Understanding OSHA’s Heat Stress Prevention Guidelines for Construction Workers

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The construction industry is especially risky for workers, who often perform strenuous work in potentially hazardous conditions. Aside from the risks of injury from construction accidents, there are often less obvious risks, like illness from heat stress. In the summer, it is important to understand and apply OSHA’s heat stress prevention guidelines to ensure a safe and healthy construction worksite.

How Heat Affects Construction Workers

Construction workers in Pflugerville are at a high risk of illness or injury due to heat. Construction workers are exposed to the heat of the Texas sun working outdoors and exposed to the heat of their own bodies as they engage in strenuous physical labor.

Additionally, protective gear and clothing can prevent natural evaporative cooling, and it may not be easy for workers to stay hydrated throughout the day. All these factors combine to increase the risk of heat-related illnesses and injuries. Some of the effects of heat on construction workers include:

  • Increased heart rate
  • Confusion
  • Difficulty concentrating
  • Headache
  • Dizziness
  • Excessive sweating
  • Muscle cramps

Over time, the worker may begin to feel sick or even collapse from heat stress or heat exhaustion. In fact, between 1992 and 2016, 285 construction workers died from heat-related causes. It is important to take heat-related symptoms and illnesses seriously. Heat stroke is a medical emergency, so seek medical attention after an incident in order to prevent disability or death.

OSHA’s Heat Stress Prevention Guidelines

Because of the high risk of heat-related illnesses and injuries, OSHA has a detailed list of heat stress prevention guidelines. These guidelines apply to both employers and employees, creating a shared responsibility to keep the workplace safe and healthy. OSHA requires construction companies to:

  • Take extra precautions to protect new workers
  • Train workers and supervisors to recognize heat hazards
  • Monitor heat stress conditions for each worker throughout each workday
  • Implement engineering and administrative controls to reduce the risks of heat stress
  • Provide each worker with sufficient rest, shade, and fluids

While OSHA requires employers to provide a safe and healthy workplace, construction workers should practice high awareness of heat risks and advocate for themselves and each other in order to prevent heat stress. Workers can protect themselves by:

  • Monitoring the weather and current conditions. OSHA has a heat safety app with real-time heat index monitoring to help you protect yourself throughout the day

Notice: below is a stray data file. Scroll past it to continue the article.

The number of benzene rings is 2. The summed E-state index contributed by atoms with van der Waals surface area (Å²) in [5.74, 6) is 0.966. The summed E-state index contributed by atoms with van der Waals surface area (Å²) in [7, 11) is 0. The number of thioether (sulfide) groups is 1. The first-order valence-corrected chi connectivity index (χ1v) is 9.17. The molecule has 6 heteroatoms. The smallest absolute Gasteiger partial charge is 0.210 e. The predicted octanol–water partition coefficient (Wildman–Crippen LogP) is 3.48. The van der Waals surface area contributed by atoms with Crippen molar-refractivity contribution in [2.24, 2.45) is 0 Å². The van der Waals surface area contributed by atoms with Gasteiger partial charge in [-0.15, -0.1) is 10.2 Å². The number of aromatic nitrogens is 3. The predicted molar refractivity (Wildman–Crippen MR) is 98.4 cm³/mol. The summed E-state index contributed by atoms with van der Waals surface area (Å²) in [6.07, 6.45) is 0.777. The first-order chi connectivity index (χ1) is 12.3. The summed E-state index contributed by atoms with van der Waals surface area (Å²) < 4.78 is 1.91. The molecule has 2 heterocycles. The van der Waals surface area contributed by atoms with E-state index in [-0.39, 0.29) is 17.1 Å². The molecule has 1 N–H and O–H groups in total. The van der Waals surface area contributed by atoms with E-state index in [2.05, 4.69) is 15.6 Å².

• Monitoring yourself and others. Be attentive to signs of excessive sweating, elevated heart rate or respiration, or fatigue and confusion in yourself and in your coworkers. Check in with each other throughout the day.
  • Staying hydrated throughout the day. In hot weather, drink water or sports drinks with electrolytes to remain hydrated. Avoid caffeinated beverages like colas or energy drinks because caffeine can actually reduce hydration.
  • Reacting immediately to signs of overheating. If you or a coworker show signs of heat stress, take it seriously and react immediately. Move the worker to a cool area in the shade. Loosen their clothing, and provide cool beverages. If possible, allow them to take a cool shower or wipe down with cold water. If there is no improvement within 15 minutes, call 911.

Heat-related injuries are as serious as any other work-related injury, and affected workers should consult with a Pflugerville construction accident lawyer. The cost of a construction accident law firm in Texas is more affordable than you might think, and it’s important to know your rights.

Heat Stress and Fatalities in the Construction Industry

Unfortunately, heat-related illnesses and injuries in the construction industry are all too common, especially in the hot summer weather of central Texas. Excessive heat also raises the chances of other types of injuries and accidents on construction sites, with a 10% greater risk of traumatic injuries per 2°F temperature increase. If you have suffered illness, injury, or even wrongful death on a construction site due to excessive heat, contact a Pflugerville construction accident attorney.

How Can Pastrana and García Injury Law Help?

Pastrana and García Injury Law has more than 30 years of experience helping people recover damages for workplace injuries. We have secured millions of dollars in compensation for clients in Pflugerville, Round Rock, Georgetown, and other communities in Texas. Contact us today for a free consultation.

If you are injured in an accident in Austin, do not hesitate to contact Pastrana & García Law Firm.

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